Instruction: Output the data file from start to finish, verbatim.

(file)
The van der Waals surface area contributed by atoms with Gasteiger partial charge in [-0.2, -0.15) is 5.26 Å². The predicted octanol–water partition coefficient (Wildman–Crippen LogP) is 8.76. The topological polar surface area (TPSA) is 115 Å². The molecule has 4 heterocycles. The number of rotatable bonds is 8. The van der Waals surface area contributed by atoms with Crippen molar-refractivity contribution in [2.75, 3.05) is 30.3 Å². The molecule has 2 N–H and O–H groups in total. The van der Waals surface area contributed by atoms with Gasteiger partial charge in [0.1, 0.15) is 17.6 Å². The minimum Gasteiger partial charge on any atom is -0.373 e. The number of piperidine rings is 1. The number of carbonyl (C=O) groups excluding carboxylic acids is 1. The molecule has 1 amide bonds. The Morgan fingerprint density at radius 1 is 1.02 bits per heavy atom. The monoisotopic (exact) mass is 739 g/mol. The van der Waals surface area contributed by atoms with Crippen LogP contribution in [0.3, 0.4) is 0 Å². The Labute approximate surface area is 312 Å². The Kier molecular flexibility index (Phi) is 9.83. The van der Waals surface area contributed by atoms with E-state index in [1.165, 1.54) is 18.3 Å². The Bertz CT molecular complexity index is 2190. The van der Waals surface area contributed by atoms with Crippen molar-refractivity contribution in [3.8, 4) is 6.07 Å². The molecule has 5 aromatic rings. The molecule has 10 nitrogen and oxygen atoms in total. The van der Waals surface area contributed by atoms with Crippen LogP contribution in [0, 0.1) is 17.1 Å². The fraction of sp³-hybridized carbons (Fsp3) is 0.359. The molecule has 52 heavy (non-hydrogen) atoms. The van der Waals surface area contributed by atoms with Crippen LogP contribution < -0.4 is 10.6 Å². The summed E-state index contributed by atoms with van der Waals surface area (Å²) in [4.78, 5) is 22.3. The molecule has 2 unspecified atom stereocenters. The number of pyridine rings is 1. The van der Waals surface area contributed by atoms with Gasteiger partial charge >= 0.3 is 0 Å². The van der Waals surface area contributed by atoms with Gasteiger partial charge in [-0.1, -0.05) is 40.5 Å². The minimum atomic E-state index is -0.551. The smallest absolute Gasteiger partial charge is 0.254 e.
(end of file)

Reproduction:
The van der Waals surface area contributed by atoms with Gasteiger partial charge in [-0.2, -0.15) is 5.26 Å². The predicted octanol–water partition coefficient (Wildman–Crippen LogP) is 8.76. The topological polar surface area (TPSA) is 115 Å². The molecule has 4 heterocycles. The number of rotatable bonds is 8. The van der Waals surface area contributed by atoms with Crippen molar-refractivity contribution in [2.75, 3.05) is 30.3 Å². The molecule has 2 N–H and O–H groups in total. The van der Waals surface area contributed by atoms with Gasteiger partial charge in [0.1, 0.15) is 17.6 Å². The minimum Gasteiger partial charge on any atom is -0.373 e. The number of piperidine rings is 1. The number of carbonyl (C=O) groups excluding carboxylic acids is 1. The molecule has 1 amide bonds. The Morgan fingerprint density at radius 1 is 1.02 bits per heavy atom. The monoisotopic (exact) mass is 739 g/mol. The van der Waals surface area contributed by atoms with Crippen LogP contribution in [0.3, 0.4) is 0 Å². The Labute approximate surface area is 312 Å². The Kier molecular flexibility index (Phi) is 9.83. The van der Waals surface area contributed by atoms with E-state index in [1.165, 1.54) is 18.3 Å². The Bertz CT molecular complexity index is 2190. The van der Waals surface area contributed by atoms with Crippen molar-refractivity contribution in [3.8, 4) is 6.07 Å². The molecule has 5 aromatic rings. The molecule has 10 nitrogen and oxygen atoms in total. The van der Waals surface area contributed by atoms with Crippen LogP contribution in [0, 0.1) is 17.1 Å². The fraction of sp³-hybridized carbons (Fsp3) is 0.359. The molecule has 52 heavy (non-hydrogen) atoms. The van der Waals surface area contributed by atoms with Crippen LogP contribution < -0.4 is 10.6 Å². The summed E-state index contributed by atoms with van der Waals surface area (Å²) in [4.78, 5) is 22.3. The molecule has 2 unspecified atom stereocenters. The number of pyridine rings is 1. The van der Waals surface area contributed by atoms with Gasteiger partial charge >= 0.3 is 0 Å². The van der Waals surface area contributed by atoms with Gasteiger partial charge in [-0.1, -0.05) is 40.5 Å². The minimum atomic E-state index is -0.551. The smallest absolute Gasteiger partial charge is 0.254 e.